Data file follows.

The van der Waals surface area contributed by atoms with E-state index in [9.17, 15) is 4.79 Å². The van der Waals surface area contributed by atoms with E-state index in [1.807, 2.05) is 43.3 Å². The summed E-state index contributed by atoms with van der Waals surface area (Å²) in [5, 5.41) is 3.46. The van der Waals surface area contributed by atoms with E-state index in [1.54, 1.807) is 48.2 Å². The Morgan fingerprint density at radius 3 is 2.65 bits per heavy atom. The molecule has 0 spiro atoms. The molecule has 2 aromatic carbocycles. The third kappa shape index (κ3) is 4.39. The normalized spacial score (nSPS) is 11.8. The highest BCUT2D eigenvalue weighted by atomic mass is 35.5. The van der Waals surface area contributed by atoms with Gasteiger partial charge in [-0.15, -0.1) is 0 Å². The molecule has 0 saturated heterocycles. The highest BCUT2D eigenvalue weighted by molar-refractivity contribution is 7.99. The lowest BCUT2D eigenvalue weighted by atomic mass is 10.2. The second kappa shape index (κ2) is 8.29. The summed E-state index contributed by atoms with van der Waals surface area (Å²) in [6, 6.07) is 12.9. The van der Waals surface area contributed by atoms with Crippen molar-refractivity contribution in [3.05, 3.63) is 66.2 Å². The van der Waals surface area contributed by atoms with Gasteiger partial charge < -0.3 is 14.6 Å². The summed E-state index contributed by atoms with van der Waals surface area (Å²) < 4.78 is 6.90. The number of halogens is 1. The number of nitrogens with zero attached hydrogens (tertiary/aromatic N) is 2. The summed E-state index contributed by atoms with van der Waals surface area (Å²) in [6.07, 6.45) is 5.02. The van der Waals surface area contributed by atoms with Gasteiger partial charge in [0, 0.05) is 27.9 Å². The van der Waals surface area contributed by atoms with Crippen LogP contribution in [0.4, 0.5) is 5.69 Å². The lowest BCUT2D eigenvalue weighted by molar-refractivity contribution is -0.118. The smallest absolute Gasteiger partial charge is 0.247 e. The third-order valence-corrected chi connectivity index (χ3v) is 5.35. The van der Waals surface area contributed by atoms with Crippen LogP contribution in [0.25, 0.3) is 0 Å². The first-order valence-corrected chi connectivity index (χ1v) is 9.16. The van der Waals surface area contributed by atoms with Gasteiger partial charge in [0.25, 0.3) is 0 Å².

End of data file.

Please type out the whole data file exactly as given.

The van der Waals surface area contributed by atoms with E-state index in [9.17, 15) is 4.79 Å². The van der Waals surface area contributed by atoms with E-state index in [1.807, 2.05) is 43.3 Å². The summed E-state index contributed by atoms with van der Waals surface area (Å²) in [5, 5.41) is 3.46. The van der Waals surface area contributed by atoms with E-state index in [1.54, 1.807) is 48.2 Å². The Morgan fingerprint density at radius 3 is 2.65 bits per heavy atom. The molecule has 0 spiro atoms. The molecule has 2 aromatic carbocycles. The third kappa shape index (κ3) is 4.39. The normalized spacial score (nSPS) is 11.8. The highest BCUT2D eigenvalue weighted by atomic mass is 35.5. The van der Waals surface area contributed by atoms with Gasteiger partial charge in [-0.15, -0.1) is 0 Å². The molecule has 0 saturated heterocycles. The highest BCUT2D eigenvalue weighted by molar-refractivity contribution is 7.99. The lowest BCUT2D eigenvalue weighted by atomic mass is 10.2. The second kappa shape index (κ2) is 8.29. The summed E-state index contributed by atoms with van der Waals surface area (Å²) in [6, 6.07) is 12.9. The van der Waals surface area contributed by atoms with Crippen molar-refractivity contribution in [3.05, 3.63) is 66.2 Å². The van der Waals surface area contributed by atoms with Gasteiger partial charge < -0.3 is 14.6 Å². The summed E-state index contributed by atoms with van der Waals surface area (Å²) < 4.78 is 6.90. The number of halogens is 1. The number of nitrogens with zero attached hydrogens (tertiary/aromatic N) is 2. The summed E-state index contributed by atoms with van der Waals surface area (Å²) in [6.07, 6.45) is 5.02. The van der Waals surface area contributed by atoms with Gasteiger partial charge in [0, 0.05) is 27.9 Å². The van der Waals surface area contributed by atoms with Crippen LogP contribution in [0.4, 0.5) is 5.69 Å². The lowest BCUT2D eigenvalue weighted by molar-refractivity contribution is -0.118. The smallest absolute Gasteiger partial charge is 0.247 e. The third-order valence-corrected chi connectivity index (χ3v) is 5.35. The van der Waals surface area contributed by atoms with Crippen LogP contribution in [0.25, 0.3) is 0 Å². The first-order valence-corrected chi connectivity index (χ1v) is 9.16. The van der Waals surface area contributed by atoms with Gasteiger partial charge in [0.25, 0.3) is 0 Å².